A temple like no other

The next couple of days were devoted to temples…and lots of driving. First, I made the long trip south to Abu Simbel, near the border with Sudan to see the Great Temple of Ramses II, one of Egypt’s most famous monuments. Getting their required a three-hour drive. After a couple of hours being driven through featureless, dull desert, the side of the road suddenly became green with crops grown using the water from Lake Nasser – but soon that too became rather boring. Fortunately, the temple was worth the effort of getting there. It was located on a pretty site, next to the bright blue waters of Lake Nasser.

The spectacular site of the Great Temple of Ramses and the Temple of Hathor

The temple has a long and interesting history. It was built in the 13th century BC in the reign of Ramses II and orientated such that the rising sun would shine right through the temple to its inner sanctuary on exactly two days each year – Ramses’ birthday and the anniversary of his coronation.  After the fall of the pharaohs, it was forgotten and was almost completely covered by sand. A Swiss archaeologist stumbled across the top of the head of one of the four giant statues of Ramses that guard the temple’s entrance and started excavating to uncover the Temple of Ramses and the nearby Temple of Hathor. The temple was nearly lost again when the Aswan dam was constructed. Like the Temple of Isis at Philae, it was one of several important archaeological sites that were moved to higher ground by an international group of archaeologists to save them from being submerged. The Great Temple of Ramses II was possibly the most challenging such project. It involved cutting the temple into hundreds of blocks, averaging 20 tonnes each, creating an artificial hill to provide the temple’s backdrop, and rebuilding the temple in the newly created cliff. The engineers also tried to mirror the orientation of the old site as closely as possible but could not get an exact match – the rising sun now illuminates the sanctuary one day later than it did the original temple. I had timed my trip well – my guest house owner had advised to leave early, and many people leave at six in a convoy of vehicles from Aswan with a police escort, a relic from the time that the road was considered a target for terrorists. Instead, I left at a leisurely half past eight and arrived at half past eleven, missing all of the tour groups.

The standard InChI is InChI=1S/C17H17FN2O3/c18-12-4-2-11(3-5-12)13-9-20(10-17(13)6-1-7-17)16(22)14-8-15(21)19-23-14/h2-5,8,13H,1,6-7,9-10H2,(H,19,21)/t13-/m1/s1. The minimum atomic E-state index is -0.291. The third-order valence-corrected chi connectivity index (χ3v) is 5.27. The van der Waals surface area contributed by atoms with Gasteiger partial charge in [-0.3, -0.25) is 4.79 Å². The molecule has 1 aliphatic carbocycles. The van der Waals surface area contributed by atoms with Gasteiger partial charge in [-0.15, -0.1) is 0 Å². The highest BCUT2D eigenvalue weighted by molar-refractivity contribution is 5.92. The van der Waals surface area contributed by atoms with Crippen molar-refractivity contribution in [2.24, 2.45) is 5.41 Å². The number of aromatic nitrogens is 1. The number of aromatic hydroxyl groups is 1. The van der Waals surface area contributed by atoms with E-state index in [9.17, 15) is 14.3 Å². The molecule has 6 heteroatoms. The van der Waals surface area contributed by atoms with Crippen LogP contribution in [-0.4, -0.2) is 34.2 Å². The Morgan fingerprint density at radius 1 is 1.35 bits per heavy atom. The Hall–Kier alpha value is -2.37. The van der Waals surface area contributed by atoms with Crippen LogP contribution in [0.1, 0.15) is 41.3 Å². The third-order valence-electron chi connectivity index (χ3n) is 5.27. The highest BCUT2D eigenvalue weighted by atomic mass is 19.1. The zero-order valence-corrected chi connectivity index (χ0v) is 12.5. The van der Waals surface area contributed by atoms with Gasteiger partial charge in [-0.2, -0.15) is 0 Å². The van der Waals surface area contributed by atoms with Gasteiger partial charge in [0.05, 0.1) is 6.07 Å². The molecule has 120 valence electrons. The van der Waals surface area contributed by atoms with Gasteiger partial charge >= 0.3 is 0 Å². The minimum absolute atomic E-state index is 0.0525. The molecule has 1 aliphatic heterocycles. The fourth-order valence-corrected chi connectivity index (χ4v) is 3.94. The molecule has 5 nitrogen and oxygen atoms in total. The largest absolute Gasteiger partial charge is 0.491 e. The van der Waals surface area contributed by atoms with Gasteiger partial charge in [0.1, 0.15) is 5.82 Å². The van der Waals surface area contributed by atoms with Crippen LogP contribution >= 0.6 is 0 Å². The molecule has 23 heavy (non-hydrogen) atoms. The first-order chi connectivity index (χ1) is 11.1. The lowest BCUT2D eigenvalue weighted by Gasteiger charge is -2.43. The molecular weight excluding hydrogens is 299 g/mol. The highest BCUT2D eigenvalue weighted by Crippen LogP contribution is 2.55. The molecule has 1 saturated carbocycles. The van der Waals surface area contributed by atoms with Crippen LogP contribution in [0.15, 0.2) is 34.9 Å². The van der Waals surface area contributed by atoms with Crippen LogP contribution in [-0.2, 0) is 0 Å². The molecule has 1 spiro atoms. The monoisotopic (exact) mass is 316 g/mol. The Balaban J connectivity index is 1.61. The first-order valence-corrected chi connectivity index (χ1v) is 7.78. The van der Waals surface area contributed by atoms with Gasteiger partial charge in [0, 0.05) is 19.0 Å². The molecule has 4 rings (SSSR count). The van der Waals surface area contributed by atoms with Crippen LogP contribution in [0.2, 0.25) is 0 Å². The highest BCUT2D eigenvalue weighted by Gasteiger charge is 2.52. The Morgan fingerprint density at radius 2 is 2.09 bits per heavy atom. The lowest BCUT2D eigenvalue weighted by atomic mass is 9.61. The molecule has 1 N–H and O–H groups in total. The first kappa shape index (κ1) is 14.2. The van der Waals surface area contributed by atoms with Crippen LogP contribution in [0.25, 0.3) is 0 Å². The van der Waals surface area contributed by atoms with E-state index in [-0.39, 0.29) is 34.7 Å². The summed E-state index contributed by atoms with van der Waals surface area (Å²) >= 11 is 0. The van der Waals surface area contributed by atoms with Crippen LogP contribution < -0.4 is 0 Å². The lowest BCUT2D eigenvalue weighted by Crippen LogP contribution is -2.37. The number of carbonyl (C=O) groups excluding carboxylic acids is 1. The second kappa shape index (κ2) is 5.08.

The temple of Hathor with the Great Temple in the backgound

First, I visited the Temple of Hathor, the goddess of love. The entrance had three large statues of Ramses and his favourite queen, Nefertari; unusually she was represented on the same large scale as her husband (usually wives and children were carved much smaller).

The temple of Hathor
Inside the Temple of Hathor

Next, I visited the main attraction, the Great Temple of Ramses II. It is dedicated to the gods Ra, Amun and Ptah………but is mostly a tribute to Ramses II himself. The four huge statues of him at the temple’s entrance are one of Egypt’s most widely recognised sights, and in real life are just as impressive as they are in photos.

The Great Temple – Ramses II’s ego trip

The interior of the temple has scenes from the life of Ramses II. He probably became pharaoh at the age of 21 (though some sources say even earlier) and may have died aged 90 – a reign of around 70 years. Egyptians say he was a “busy” man. He fought many battles – including a key victory over the Hittites that secured the independence of Egypt- constructed cities, temples and monuments and had over 100 children from fourteen wives. His favourite wife was Nefertari, and he built a magnificent tomb for her in the Valley of the Queens in Thebes (now Luxor).

Ramses slaughtering the Hittites

Several passages led into the rock away from the main temple – probably they were storage areas
Yet more Ramses statues inside

The Great Temple is an amazing sight and a monument to the things humans capable of when they work together. Construction of such a large and beautiful temple, 2500 years ago, at the very edge of the area controlled by Ramses’ Egypt was an astonishing achievement. But so too was the international project to save the temple from flooding by moving it piece by piece to a new location. If only today’s humans could rediscover this spirit of cooperation.

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